Mozilla has announced that some add-ons may be blocked from running on certain sites as part of a new feature called “”. isolated domain.
“For various reasons, including security concerns, we have introduced a new backend feature that allows only some extensions monitored by Mozilla to run on specific websites,” the company said. Said In the Firefox 115.0 release notes released last week.
The company said the openness provided by the add-on ecosystem could be exploited by malicious actors.
“This feature will prevent attacks by malicious actors targeting specific domains if they have reason to believe that there may be malicious add-ons that they have not yet discovered,” Mozilla said. says. Said in a separate supporting document.
Starting with Firefox version 116, users are expected to have more control over each add-on’s settings. However, it can be disabled by loading “about:config” in the address bar and setting “extensions.quarantinedDomains.enabled” as follows: error.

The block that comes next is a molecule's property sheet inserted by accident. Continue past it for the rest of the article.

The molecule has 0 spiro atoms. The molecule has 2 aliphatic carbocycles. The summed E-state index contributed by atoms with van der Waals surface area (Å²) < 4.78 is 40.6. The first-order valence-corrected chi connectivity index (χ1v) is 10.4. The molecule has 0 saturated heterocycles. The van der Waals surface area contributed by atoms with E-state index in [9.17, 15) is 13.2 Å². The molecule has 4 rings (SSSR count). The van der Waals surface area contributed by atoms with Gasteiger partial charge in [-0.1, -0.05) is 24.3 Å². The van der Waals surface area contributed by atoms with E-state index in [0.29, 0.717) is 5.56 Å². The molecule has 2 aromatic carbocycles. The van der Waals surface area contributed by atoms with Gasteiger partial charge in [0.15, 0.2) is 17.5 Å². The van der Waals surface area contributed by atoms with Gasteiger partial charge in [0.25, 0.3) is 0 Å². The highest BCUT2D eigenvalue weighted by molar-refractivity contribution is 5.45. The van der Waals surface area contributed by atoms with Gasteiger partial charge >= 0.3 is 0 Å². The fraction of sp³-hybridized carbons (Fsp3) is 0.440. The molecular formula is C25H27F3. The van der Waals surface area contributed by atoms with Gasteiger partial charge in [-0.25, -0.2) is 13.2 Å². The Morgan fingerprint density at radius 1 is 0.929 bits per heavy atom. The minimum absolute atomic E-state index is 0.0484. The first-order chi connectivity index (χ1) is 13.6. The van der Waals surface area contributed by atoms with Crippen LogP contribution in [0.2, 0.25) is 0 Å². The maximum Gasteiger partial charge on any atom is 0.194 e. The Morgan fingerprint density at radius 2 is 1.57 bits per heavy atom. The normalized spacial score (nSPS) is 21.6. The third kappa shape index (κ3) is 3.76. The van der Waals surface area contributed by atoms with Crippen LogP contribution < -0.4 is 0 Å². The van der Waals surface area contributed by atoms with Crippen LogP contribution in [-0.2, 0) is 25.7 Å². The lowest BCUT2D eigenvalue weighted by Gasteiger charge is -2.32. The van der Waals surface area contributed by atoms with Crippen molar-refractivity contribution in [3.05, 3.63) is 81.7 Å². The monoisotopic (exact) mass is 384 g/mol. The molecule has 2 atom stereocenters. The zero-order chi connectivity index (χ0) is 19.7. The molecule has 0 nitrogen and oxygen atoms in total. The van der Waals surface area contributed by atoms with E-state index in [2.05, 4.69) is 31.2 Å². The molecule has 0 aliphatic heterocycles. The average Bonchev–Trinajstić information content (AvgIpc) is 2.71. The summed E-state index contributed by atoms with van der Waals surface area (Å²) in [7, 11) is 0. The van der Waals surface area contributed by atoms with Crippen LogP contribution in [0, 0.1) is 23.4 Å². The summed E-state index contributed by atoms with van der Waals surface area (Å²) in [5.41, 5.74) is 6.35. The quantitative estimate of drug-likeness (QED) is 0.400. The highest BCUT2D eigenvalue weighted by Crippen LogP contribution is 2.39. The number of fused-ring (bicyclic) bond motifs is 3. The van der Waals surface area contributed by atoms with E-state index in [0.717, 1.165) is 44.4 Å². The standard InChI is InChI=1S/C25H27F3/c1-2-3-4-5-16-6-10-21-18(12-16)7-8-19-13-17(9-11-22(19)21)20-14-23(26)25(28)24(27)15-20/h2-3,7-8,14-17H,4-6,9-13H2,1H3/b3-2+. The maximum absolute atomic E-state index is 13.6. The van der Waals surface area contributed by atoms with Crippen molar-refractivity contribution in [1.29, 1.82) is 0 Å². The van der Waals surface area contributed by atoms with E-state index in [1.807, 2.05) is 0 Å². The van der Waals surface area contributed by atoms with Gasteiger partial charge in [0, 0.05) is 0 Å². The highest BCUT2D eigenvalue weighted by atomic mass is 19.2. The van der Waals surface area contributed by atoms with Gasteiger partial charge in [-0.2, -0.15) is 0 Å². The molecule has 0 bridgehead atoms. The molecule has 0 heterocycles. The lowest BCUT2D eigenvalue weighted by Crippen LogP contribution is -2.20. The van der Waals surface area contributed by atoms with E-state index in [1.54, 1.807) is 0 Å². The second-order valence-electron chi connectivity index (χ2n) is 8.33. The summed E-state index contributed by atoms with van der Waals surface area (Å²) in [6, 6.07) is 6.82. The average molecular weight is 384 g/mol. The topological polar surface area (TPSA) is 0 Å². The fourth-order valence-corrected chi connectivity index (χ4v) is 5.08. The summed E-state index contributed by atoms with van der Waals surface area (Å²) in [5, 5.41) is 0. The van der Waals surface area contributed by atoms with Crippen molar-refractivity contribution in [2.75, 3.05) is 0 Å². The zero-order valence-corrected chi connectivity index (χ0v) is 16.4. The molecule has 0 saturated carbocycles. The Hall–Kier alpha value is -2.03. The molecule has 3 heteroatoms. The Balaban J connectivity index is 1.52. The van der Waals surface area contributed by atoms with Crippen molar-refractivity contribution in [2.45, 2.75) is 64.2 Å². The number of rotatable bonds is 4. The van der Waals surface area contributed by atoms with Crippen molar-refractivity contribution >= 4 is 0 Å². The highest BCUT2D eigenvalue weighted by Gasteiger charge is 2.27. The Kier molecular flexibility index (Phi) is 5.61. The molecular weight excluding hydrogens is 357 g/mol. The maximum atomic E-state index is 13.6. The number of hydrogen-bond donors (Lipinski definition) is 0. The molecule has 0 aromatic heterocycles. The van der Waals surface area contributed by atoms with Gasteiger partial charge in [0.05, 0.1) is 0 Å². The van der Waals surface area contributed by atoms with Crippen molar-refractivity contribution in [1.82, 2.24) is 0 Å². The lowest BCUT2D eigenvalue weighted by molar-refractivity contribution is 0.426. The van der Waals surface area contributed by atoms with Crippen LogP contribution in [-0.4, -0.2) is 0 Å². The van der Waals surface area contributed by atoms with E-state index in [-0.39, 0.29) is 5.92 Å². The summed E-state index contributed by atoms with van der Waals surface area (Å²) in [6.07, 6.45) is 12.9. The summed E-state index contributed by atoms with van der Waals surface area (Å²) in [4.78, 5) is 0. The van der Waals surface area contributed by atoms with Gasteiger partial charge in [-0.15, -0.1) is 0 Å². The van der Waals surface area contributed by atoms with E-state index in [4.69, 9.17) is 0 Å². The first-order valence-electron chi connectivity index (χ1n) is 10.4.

This development further enhances the existing functionality of Mozilla. Disable individual extensions remotely Those that pose a risk to user privacy and security.
Note that the current implementation shows warnings in the extension popup instead of the extension icon. As a result, no warning is displayed when the add-on is pinned to the toolbar.
“We found that when you pin an extension to the toolbar, it no longer appears in the extensions popup.” Jeff Johnson, security researcher and add-on developer I got it.
“As a result, the quarantined domain warning no longer appears in the extension’s popup either. In fact, the extension’s popup is gone. Clicking the icon in the extension toolbar just opens the about:addons page.” and I don’t see any quarantined domain warnings anywhere.”
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“This is terrible user interface design for the new so-called ‘security’ feature, silently disabling the extension while hiding the warning from the user,” Johnson added.
Mozilla said it plans to improve the user experience in future releases, but didn’t give a final timeline.
The change follows the French-launched browser-based law, which requires browser vendors to establish a mechanism for enforcing blocking of websites on government-provided lists to combat online fraud. It also follows Mozilla’s condemnation of the website blocking proposal.
“A move like this would overturn decades of well-established content moderation norms and offer a strategy for authoritarian governments that easily deny the existence of censorship evasion tools.” The company said. Said.